Why Tech Entrepreneurs Can Wear Whatever They Want

Have you ever noticed that tech entrepreneurs seem capable of wearing whatever they want, without losing the respect or admiration of their peers? For example, Mark Zuckerberg is notorious for wearing the same jeans, T-shirt, and/or hoodie to the office every day. Sergey Brin has been seen wearing barefoot-style athletic footwear. It wouldn’t be out of place to see a tech billionaire walking around with custom gold grillz.

So why can tech entrepreneurs get away with this approach, when the vast majority of other CEOs and professionals need to dress, well, more professionally? There are a number of concepts responsible for this trend.

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The Decline Of Traditional Dress

First, there’s the rise of business casual and the decline of traditional professional attire—at least in the United States. Throughout the 20th century and well into the 1990s, most businesses expected their employees to come to work wearing professional business attire. But around the 2000s, as younger generations began to take over and as businesses became easier to start, the standards for each tier of the business dress code began to relax. Tech CEOs could be seen as just one example of this broader cultural trend.

The Image Of Professional Attire

Professional attire is frequently worn to make a better impression on people, or to convey authority, but there are a handful of interesting side effects of this approach. First, there’s a reverse relationship implied; professional people tend to go out of their way to dress professionally, but dressing professionally can make you seem professional even if you aren’t much of an authority. Accordingly, as more unprofessional and inexperienced people began wearing suits, the suit as an indication of authority began to decline.

In contrast, take a tech CEO in Silicon Valley who shows up to a meeting wearing white sneakers, loose jeans, and an old T-shirt. While some old-school professionals might consider this a major breach of etiquette, it shows something about the person wearing it; either they’re so completely oblivious to the norms of professional conduct that they shouldn’t be taken seriously, or they’re so incredibly talented, they can get away with wearing whatever they want and still be taken seriously. When that sloppy-looking CEO already has millions of dollars of funding, meeting attendees are inclined to think the latter.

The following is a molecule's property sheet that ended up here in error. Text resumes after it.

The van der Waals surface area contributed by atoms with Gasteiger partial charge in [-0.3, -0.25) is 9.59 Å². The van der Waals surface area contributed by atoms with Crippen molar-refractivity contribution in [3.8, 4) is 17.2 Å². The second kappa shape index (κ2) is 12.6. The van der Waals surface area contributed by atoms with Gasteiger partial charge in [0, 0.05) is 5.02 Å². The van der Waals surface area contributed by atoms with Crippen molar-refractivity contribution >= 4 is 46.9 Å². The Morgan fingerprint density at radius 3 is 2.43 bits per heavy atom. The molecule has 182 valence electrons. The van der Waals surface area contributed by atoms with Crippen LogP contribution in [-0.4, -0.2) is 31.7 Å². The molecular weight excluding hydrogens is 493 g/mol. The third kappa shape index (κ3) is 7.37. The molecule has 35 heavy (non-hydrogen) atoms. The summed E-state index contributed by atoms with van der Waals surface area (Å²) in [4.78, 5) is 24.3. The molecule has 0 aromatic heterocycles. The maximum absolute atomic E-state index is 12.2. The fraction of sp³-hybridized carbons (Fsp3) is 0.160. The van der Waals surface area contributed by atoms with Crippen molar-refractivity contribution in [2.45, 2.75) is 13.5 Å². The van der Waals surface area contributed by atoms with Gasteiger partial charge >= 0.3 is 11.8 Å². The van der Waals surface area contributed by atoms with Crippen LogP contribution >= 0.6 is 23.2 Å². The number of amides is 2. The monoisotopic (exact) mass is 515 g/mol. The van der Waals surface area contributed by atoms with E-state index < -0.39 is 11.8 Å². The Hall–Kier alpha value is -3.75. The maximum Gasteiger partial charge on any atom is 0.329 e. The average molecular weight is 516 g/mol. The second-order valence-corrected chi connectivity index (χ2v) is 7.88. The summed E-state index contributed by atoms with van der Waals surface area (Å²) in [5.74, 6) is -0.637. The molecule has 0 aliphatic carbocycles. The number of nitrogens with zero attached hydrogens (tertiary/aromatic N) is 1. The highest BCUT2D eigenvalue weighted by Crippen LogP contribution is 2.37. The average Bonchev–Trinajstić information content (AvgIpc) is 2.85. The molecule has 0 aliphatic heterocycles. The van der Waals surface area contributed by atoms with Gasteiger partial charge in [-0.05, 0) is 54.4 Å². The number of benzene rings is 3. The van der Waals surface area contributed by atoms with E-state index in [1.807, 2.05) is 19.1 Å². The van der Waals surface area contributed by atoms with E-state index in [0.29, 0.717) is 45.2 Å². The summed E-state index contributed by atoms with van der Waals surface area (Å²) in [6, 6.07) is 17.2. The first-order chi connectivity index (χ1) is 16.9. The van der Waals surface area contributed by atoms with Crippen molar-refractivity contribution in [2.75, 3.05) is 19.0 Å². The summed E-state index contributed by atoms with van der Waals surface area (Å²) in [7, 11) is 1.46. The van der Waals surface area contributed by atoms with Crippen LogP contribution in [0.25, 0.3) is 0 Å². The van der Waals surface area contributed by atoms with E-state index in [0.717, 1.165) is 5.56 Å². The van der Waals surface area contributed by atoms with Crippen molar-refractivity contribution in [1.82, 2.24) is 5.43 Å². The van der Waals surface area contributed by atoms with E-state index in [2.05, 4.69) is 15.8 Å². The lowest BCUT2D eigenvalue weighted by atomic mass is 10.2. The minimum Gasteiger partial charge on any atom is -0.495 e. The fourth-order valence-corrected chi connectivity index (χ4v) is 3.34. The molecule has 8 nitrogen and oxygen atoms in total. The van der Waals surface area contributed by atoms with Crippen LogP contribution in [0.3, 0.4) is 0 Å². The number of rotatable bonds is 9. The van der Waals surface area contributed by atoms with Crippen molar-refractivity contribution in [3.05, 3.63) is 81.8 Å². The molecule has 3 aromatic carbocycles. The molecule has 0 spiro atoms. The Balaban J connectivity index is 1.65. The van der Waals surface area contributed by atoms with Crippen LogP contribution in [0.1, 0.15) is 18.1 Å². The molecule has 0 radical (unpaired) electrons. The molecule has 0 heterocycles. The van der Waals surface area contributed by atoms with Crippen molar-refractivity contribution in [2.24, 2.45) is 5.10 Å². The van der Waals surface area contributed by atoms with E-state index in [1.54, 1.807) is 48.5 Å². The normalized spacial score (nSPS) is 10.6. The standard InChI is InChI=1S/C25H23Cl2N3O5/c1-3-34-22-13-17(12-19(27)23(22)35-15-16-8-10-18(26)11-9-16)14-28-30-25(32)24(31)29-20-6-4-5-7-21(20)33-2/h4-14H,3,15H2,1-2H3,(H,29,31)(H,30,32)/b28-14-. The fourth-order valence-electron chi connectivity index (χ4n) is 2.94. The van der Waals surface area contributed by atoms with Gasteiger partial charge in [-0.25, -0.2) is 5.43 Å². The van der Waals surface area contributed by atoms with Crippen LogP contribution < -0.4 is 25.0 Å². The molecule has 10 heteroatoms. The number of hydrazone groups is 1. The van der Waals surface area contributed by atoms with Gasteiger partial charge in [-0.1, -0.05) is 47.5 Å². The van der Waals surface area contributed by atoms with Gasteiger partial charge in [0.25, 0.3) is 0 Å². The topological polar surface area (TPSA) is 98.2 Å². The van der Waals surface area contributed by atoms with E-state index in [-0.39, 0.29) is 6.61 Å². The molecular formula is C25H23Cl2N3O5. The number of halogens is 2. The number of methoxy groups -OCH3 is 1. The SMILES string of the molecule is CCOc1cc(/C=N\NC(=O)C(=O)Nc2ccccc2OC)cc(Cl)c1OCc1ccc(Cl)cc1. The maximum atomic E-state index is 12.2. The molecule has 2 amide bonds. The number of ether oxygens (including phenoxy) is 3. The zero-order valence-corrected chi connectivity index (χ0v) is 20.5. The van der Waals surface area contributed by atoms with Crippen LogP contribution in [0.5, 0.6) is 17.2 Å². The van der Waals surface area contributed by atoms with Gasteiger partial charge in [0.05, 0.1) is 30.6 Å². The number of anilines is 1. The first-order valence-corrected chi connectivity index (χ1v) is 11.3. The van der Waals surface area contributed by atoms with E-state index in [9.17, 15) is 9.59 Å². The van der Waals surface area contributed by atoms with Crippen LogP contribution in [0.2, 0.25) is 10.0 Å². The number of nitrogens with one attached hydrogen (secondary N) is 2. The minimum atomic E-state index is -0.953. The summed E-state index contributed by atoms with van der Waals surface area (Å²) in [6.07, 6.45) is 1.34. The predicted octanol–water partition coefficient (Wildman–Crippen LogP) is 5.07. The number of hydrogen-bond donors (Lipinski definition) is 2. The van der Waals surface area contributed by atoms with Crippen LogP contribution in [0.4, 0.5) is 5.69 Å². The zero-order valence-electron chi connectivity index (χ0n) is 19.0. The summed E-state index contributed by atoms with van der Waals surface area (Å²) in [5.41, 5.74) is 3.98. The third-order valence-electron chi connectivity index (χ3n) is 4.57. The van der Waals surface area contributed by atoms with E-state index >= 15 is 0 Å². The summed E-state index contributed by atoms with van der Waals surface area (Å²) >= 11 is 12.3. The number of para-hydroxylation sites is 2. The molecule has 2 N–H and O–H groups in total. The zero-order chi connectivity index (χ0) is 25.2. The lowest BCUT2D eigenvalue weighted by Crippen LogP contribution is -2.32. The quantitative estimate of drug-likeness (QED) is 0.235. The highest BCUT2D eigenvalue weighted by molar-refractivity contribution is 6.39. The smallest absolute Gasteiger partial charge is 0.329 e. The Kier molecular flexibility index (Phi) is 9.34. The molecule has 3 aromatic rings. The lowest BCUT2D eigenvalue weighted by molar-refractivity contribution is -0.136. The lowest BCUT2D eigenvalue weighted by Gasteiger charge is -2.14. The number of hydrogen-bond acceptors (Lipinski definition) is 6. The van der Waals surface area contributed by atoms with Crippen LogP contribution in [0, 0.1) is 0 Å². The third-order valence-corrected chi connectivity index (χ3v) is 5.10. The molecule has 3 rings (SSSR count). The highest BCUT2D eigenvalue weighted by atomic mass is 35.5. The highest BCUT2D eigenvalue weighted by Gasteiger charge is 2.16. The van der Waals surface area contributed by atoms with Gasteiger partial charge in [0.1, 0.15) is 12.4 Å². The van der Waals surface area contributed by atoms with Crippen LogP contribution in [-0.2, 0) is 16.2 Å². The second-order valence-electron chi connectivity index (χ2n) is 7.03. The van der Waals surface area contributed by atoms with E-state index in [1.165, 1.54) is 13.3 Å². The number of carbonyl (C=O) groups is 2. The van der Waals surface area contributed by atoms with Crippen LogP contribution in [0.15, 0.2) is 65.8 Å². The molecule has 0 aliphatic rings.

The Role Of Silicon Valley Culture

In a similar vein, we have to consider the role that Silicon Valley culture has played. After a first generation of tech CEOs began to dress casually throughout the workday, casual dress became an implicit sign of success. If this new, young CEO is dressing the same way as one who sold their company for a billion dollars, they must share a similar management style or tech talent—which makes them a promising candidate for investment.

Plus, employees who have a history of dressing casually for a previous tech juggernaut aren’t going to be inclined to change their habits and start wearing a suit and tie for a new employment opportunity, which incentivizes new CEOs to follow the trend.

Programming Skill

We also need to consider the fact that the average tech employee is a new kind of worker. They aren’t required to meet with clients and make a major impression to close a sale; instead, they spend most of their time in front of a screen, sitting down and trying to solve complex problems. This role doesn’t require professional attire; in fact, most people in this kind of role work better when wearing something comfortable.

The Peacock Effect

Dressing ultra-casually is also an important strategy for standing out in the crowd, which is important for tech entrepreneurs. Wearing the same suit and tie that everyone else is wearing makes you seem like you’re just another average professional.

Getting on a stage in front of millionaire investors in an ostentatious getup is a display of noncomformity. If investors are reviewing a dozen or more business pitches, they might be more inclined to remember yours, specifically, because you’re the one who dressed differently or had the confidence to stand out. That confidence can easily be construed as leadership or authority, which could end up winning over more investors and employees.

There are many reasons why tech entrepreneurs have historically dressed in such casual attire, and thanks to the constant reaffirmation of the trend by new tech entrepreneurs, it’s unlikely that it will go away anytime soon. If you’re in the tech industry, you might take the gamble of dressing casually, or even obnoxiously, but it is still a risk. Professionals in other industries may enjoy the benefits of a business dress code that’s gradually relaxing, but in the meantime, it’s better to err on the side of formality.

If you are interested in even more business-related articles and information from us here at Bit Rebels, then we have a lot to choose from.

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